House Speaker J. Brendan Sharkey, D-Hamden, nearing the midpoint of his second term, is making calls to Democratic legislators seeking support for his becoming only the third three-term speaker in the history of the General Assembly.
Connecticut is one of a handful of states with a tradition of term limits for the top leader in the House, a practice seen as both a check on anyone amassing too much power and a means to keep the institution fresh.
Sharkey, 53, a lawyer, sees the tradition as healthy.
“Look at New York,” he said Thursday in an interview, acknowledging his quiet campaign for a third and final two-year term. “New York’s a great example of what can happen when people are there too long.”
Sheldon Silver resigned as speaker of the New York Assembly on Jan. 30 after his arrest on corruption charges. He had been speaker for 21 years, holding absolute power over what bills came to a vote.
Massachusetts has had its own dubious tradition of limiting terms: Three consecutive speakers left office as a result of criminal investigations, most recently Salvatore F. DiMasi in 2009.
The Illinois speaker, James J. Madigan, is also the state’s Democratic chairman, a combination that makes him, in the words of Chicago Magazine, “The king of Illinois.” He’s been speaker for every year but two since 1983.
Connecticut has had eight speakers since Madigan’s first term as leader, all but one a Democrat. The job here is ostensibly part-time, with annual compensation of $43,189, including a $4,500 stipend for expenses.
A term limit by tradition
The tradition in Connecticut was two terms until 1997, and most speakers served a single term before 1971, when the legislature began meeting annually instead of every other year.
Seeking a third term, Irving J. Stolberg of New Haven was blocked by a stunning coup on the opening day of the 1989 session. Dissident Democrats enlisted the GOP minority to stop Stolberg and elect a different Democrat, Richard J. Balducci of Newington. James J. Kennelly of Hartford tried and failed for a third term in the late 1970s, losing to Stolberg’s predecessor, Ernest N. Abate of Stamford.
The first speaker to successfully break the two-term limit was Balducci’s successor, Thomas D. Ritter of Hartford. His successor, Moira K. Lyons of Stamford, also served three terms.
James A. Amann of Milford and Christopher G. Donovan of Meriden, the two speakers between Lyons and Sharkey, left after two terms, having decided to make bids for higher office – Amann for governor, Donovan for Congress. Neither succeeded.
“I think it is a good tradition to limit the speakers by tradition to no more than three, anyway,” Sharkey said. “You want to be able to create opportunities for the rest of the caucus to rise to leadership spots and allow there to be some turnover.”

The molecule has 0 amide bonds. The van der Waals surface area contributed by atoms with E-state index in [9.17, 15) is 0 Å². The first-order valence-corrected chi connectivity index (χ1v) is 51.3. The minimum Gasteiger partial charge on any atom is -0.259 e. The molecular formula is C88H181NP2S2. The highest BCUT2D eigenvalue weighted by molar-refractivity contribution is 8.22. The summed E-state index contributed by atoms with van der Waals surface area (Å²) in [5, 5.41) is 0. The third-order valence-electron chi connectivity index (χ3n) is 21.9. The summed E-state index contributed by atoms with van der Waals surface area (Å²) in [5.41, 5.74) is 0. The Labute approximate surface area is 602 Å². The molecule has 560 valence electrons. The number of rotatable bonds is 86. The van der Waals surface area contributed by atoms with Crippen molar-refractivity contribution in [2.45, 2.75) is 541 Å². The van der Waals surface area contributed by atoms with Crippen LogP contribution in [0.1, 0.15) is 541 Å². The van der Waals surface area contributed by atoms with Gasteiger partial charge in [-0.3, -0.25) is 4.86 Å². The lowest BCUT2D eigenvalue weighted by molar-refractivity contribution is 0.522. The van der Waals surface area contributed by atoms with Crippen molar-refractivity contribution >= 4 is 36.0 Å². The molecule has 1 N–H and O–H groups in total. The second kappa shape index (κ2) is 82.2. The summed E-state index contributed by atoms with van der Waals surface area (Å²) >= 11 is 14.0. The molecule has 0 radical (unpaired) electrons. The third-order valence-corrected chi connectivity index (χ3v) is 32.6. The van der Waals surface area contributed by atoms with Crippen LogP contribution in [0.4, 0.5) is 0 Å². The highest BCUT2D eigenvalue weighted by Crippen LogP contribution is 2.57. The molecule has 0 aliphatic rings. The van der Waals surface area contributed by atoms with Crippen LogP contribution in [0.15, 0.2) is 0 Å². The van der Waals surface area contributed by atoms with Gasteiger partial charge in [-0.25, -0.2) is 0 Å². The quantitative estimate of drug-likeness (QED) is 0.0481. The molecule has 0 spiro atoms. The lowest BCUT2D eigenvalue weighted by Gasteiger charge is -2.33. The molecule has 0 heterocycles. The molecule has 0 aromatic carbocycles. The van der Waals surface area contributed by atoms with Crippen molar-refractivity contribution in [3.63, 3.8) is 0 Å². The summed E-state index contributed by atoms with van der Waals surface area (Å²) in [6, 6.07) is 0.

Sharkey’s calls to gauge support may seem early, since the House won’t elect a speaker until the opening day of session in January 2017. But the choices typically are resolved the previous year.
To win, he needs Democrats not only to support him, but to retain their majority in the 2016 elections. Democrats now control the House, 87-64. A swing of 12 seats next year would give the GOP control.
Republicans last won control of the 151-member House in 1984, aided by the long coattails of Ronald Reagan. But they have been on the rebound, after winning just 37 seats seven years ago.
Connecticut has gone Democratic in every presidential race since the election of Bill Clinton in 1992, often helping Democrats pick up legislative seats. But after losing seven seats when Barack Obama carried Connecticut in 2008, it held even during his 2012 re-election.
Remorse over the budget
In 2016, Sharkey’s challenge will be to ensure there is no erosion in the majority after he potentially endangered some Democrats in swing districts by pressing them to vote in June for an unpopular budget. Its passage probably was Sharkey’s greatest challenge as speaker.
In testimony Thursday before a commission on economic competitiveness, Sharkey said that budget he worked so hard to pass did a disservice to the state’s business climate. He conceded that legislators voted for business taxes without fully appreciating their impact, a mistake he says will not be repeated.
“Decisions are made that are sometimes not well thought out and sometimes have not been fully vetted,” Sharkey told the commission. “And clearly we made that mistake in this budget that was passed originally on June 3.”
Legislators returned in special session weeks later to revise the budget, including rolling back business tax increases.
Whatever hard feelings were left from that budget debate, Sharkey said during an interview he is optimistic about another term.
“So far, there’s been pretty universal acceptance of the notion that maybe I should stay another term, from the folks I’ve spoken to,” Sharkey said. “I haven’t reached out to every member of the caucus yet, so I don’t want to prejudge that.”
Sharkey said he would like another term to work on improving the state’s economic competitiveness, stabilizing its finances and continuing his advocacy of regionalism.
“Coming out of recession, there is a certain amount of unsettledness within Connecticut generally and within the legislature specifically,” Sharkey said. “I’d like to be able to make sure we can navigate through that to a positive conclusion.”
Correction: The original version of this story incorrectly referred to Irving J. Stolberg as the first to seek a third term.